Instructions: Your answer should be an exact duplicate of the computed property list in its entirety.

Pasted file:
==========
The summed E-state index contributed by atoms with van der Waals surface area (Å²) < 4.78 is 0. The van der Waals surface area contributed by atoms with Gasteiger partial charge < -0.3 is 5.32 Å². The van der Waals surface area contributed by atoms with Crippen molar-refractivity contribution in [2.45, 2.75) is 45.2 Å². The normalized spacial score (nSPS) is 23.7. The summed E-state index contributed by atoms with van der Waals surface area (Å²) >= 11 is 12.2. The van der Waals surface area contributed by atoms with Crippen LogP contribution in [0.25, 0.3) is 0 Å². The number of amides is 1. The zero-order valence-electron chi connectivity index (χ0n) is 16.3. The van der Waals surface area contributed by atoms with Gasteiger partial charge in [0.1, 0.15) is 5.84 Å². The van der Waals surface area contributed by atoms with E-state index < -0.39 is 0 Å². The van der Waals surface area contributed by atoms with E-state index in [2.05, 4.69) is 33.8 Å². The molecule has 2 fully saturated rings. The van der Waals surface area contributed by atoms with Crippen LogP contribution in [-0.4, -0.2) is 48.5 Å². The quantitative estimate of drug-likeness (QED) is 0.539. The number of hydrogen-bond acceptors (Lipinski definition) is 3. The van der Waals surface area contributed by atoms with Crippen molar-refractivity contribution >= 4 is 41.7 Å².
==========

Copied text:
The summed E-state index contributed by atoms with van der Waals surface area (Å²) < 4.78 is 0. The van der Waals surface area contributed by atoms with Gasteiger partial charge < -0.3 is 5.32 Å². The van der Waals surface area contributed by atoms with Crippen molar-refractivity contribution in [2.45, 2.75) is 45.2 Å². The normalized spacial score (nSPS) is 23.7. The summed E-state index contributed by atoms with van der Waals surface area (Å²) >= 11 is 12.2. The van der Waals surface area contributed by atoms with Crippen LogP contribution in [0.25, 0.3) is 0 Å². The number of amides is 1. The zero-order valence-electron chi connectivity index (χ0n) is 16.3. The van der Waals surface area contributed by atoms with Gasteiger partial charge in [0.1, 0.15) is 5.84 Å². The van der Waals surface area contributed by atoms with E-state index < -0.39 is 0 Å². The van der Waals surface area contributed by atoms with E-state index in [2.05, 4.69) is 33.8 Å². The molecule has 2 fully saturated rings. The van der Waals surface area contributed by atoms with Crippen LogP contribution in [-0.4, -0.2) is 48.5 Å². The quantitative estimate of drug-likeness (QED) is 0.539. The number of hydrogen-bond acceptors (Lipinski definition) is 3. The van der Waals surface area contributed by atoms with Crippen molar-refractivity contribution >= 4 is 41.7 Å².